New development has continued to flatline in Manhattan while Brooklyn is beating the luxury slump.
According to the year-end new development report from Halstead Property Development Marketing (HPDM) new development units entering into contract Manhattan during 2017 rose 2.2 percent from 2016 to $2,282 psf.
Brooklyn, on the other hand, saw a 9.2 per cent ppsf hike in new development entering into contract at an average $1,490 ppsf.
“In 2017, we saw a correction – which is still underway – at the top end of the Manhattan market; a continued flat-line for pricing in Manhattan; and an increase in inventory,ˮ said Stephen G. Kliegerman, president of HPDM. “Brooklyn came out ahead, with median pricing for new development units entering contracts up a whopping 73 percent, decreased inventory and a rise in sales for new development units ranging from $2-3 million, showing a growing demand for luxury housing in the borough”
In Manhattan, average price-per-square-foot has remained essentially flat for the past 10 quarters. Average price-per-square-foot for closed new development units fell 2.3 percent in 2017 to $2,133. The median price of new development units entering contract in Q4 2017 rose nearly 8.3 percent quarter-over-quarter to $2.4 million, but fell 16.1 percent year-over-year as pricing at the top-end has continued to correct downward.
Marking the third consecutive quarter of average price-per-square-foot at $1,400 or higher, Brooklyn saw average price-per-square-foot for closed new development remain flat at $1,343 per-square-foot. The median price of new development units entering contract in Q4 2017 rose 35 percent to $1.96 million quarter-over-quarter, and 73 percent year-over-year. This increase is due to units above $2.5 million entering contract at Pierhouse, 51 Jay Street, and 251 First Street.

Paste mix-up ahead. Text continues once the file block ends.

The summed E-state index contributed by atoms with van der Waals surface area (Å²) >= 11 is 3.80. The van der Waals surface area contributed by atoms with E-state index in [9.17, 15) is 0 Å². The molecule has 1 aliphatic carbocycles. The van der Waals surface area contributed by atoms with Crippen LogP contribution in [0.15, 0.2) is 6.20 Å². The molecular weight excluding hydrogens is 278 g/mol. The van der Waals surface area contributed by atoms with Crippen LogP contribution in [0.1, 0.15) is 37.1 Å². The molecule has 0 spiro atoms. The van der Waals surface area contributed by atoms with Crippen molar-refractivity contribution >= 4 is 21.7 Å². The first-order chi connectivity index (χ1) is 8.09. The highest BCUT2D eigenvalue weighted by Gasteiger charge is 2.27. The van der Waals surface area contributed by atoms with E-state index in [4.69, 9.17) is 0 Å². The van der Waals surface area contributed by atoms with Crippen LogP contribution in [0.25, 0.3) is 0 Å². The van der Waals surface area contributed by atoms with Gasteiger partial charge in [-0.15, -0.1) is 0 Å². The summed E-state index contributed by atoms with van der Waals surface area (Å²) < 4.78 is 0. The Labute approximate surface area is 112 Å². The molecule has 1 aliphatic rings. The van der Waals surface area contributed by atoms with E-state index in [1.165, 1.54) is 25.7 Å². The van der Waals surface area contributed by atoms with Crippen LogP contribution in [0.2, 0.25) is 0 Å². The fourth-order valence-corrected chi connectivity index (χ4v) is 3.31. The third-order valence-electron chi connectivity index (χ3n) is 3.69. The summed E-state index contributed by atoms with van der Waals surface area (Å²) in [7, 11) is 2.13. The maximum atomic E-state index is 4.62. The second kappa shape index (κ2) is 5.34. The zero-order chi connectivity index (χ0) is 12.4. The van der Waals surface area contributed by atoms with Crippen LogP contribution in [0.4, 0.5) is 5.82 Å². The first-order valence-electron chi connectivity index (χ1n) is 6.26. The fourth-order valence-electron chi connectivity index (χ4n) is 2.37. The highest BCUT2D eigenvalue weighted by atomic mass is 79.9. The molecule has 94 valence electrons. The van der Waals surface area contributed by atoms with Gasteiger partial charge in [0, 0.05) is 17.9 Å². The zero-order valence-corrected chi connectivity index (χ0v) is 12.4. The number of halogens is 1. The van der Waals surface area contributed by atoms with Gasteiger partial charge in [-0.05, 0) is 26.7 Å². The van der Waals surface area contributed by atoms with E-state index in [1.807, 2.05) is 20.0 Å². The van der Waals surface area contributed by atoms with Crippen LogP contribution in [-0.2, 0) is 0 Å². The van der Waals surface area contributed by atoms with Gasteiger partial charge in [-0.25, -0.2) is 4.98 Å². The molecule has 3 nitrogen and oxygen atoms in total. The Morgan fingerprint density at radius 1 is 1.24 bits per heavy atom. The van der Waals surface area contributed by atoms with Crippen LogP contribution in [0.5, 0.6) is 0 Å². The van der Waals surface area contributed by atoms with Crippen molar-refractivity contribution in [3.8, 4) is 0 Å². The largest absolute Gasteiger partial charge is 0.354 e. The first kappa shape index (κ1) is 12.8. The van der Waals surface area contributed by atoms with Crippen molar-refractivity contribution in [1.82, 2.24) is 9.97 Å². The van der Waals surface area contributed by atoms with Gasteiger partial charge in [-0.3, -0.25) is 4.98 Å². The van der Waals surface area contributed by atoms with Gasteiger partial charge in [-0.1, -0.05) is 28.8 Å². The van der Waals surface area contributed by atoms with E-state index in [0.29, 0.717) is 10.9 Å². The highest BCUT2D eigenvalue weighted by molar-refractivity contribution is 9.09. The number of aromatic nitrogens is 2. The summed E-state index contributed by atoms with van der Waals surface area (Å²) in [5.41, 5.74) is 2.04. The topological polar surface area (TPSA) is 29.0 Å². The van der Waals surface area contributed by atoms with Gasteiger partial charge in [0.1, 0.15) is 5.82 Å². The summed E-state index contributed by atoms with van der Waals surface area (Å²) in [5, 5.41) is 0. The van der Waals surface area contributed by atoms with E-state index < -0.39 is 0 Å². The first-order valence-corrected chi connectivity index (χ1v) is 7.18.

Available inventory in Manhattan rose 18 percent year-over-year and five percent quarter-over-quarter to just over 6,400 units. The total includes unsold inventory at large projects such as One Manhattan Square, Waterline Square (pictured top) and Gramercy Square.
In Brooklyn, available inventory fell 22.3 percent year-over-year, and 2.8 percent quarter-over-quarter to just over 660 units as supply remains constrained.
Outside of Billionaire’s Row, Midtown West experienced the largest quarter-over-quarter increase in average price-per-square-foot at 12.4 percent, rising to $1,961, due primarily to closings at Manhattan View at MiMA, The Bryant, and The Sorting House.
In Manhattan, just over 1,320 units entered into contract in 2017, an increase of four percent year-over-year. In Brooklyn, nearly 400 units entered into contract in 2017, an 11 percent increase from 2016. These numbers include units that entered into contract and closed within the same year.
In Brooklyn, median contract-signed pricing for one-bedrooms rose 8.3 percent in 2017 to $995,000. Two- and three-bedrooms comprise the most active listings in Brooklyn with 37 each, while one-bedrooms follow with just over 20 active units.
In Manhattan, the total percentage of new development deals entering contract under $5 million rose to 80.5 percent from 75.4 percent at year-end 2016. Conversely, the percentage of deals over $5 million fell to 19.5 percent from 24.6 percent at year-end 2016.
In Brooklyn, closings ranging in price from $2 million to $3 million jumped to 17 percent from nine percent in 2016.
The HPDM New Development Report focuses exclusively on the New York City new development condominium market. New development is unique from the overall real estate market in that closings often do not occur for 12-18 months after a buyer enters into contract. The report tracks new development projects only, defined as those new to the market and currently selling sponsor units. Buildings that have fully sold out of sponsor units are not included, even though they may be newly built.